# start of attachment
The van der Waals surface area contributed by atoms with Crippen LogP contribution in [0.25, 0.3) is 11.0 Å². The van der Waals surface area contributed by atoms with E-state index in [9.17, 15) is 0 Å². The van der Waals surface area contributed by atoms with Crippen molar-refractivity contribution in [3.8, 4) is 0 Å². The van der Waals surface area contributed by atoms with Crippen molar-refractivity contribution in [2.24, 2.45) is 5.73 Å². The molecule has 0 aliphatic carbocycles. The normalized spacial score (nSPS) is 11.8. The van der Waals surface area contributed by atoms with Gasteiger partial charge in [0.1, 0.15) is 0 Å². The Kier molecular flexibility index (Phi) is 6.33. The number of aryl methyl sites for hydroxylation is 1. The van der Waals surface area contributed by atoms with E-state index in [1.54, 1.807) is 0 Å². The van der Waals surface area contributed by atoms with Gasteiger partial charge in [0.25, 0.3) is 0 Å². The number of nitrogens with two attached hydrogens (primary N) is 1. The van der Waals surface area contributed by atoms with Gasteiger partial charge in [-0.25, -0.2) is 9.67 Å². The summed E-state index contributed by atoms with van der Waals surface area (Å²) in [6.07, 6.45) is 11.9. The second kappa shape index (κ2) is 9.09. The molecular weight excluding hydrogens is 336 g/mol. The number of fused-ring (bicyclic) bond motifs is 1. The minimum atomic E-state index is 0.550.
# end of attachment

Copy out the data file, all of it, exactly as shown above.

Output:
The van der Waals surface area contributed by atoms with Crippen LogP contribution in [0.25, 0.3) is 11.0 Å². The van der Waals surface area contributed by atoms with E-state index in [9.17, 15) is 0 Å². The van der Waals surface area contributed by atoms with Crippen molar-refractivity contribution in [3.8, 4) is 0 Å². The van der Waals surface area contributed by atoms with Crippen molar-refractivity contribution in [2.24, 2.45) is 5.73 Å². The molecule has 0 aliphatic carbocycles. The normalized spacial score (nSPS) is 11.8. The van der Waals surface area contributed by atoms with Gasteiger partial charge in [0.1, 0.15) is 0 Å². The Kier molecular flexibility index (Phi) is 6.33. The number of aryl methyl sites for hydroxylation is 1. The van der Waals surface area contributed by atoms with E-state index in [1.54, 1.807) is 0 Å². The van der Waals surface area contributed by atoms with Gasteiger partial charge in [0.25, 0.3) is 0 Å². The number of nitrogens with two attached hydrogens (primary N) is 1. The van der Waals surface area contributed by atoms with Gasteiger partial charge in [-0.25, -0.2) is 9.67 Å². The summed E-state index contributed by atoms with van der Waals surface area (Å²) in [6.07, 6.45) is 11.9. The second kappa shape index (κ2) is 9.09. The molecular weight excluding hydrogens is 336 g/mol. The number of fused-ring (bicyclic) bond motifs is 1. The minimum atomic E-state index is 0.550.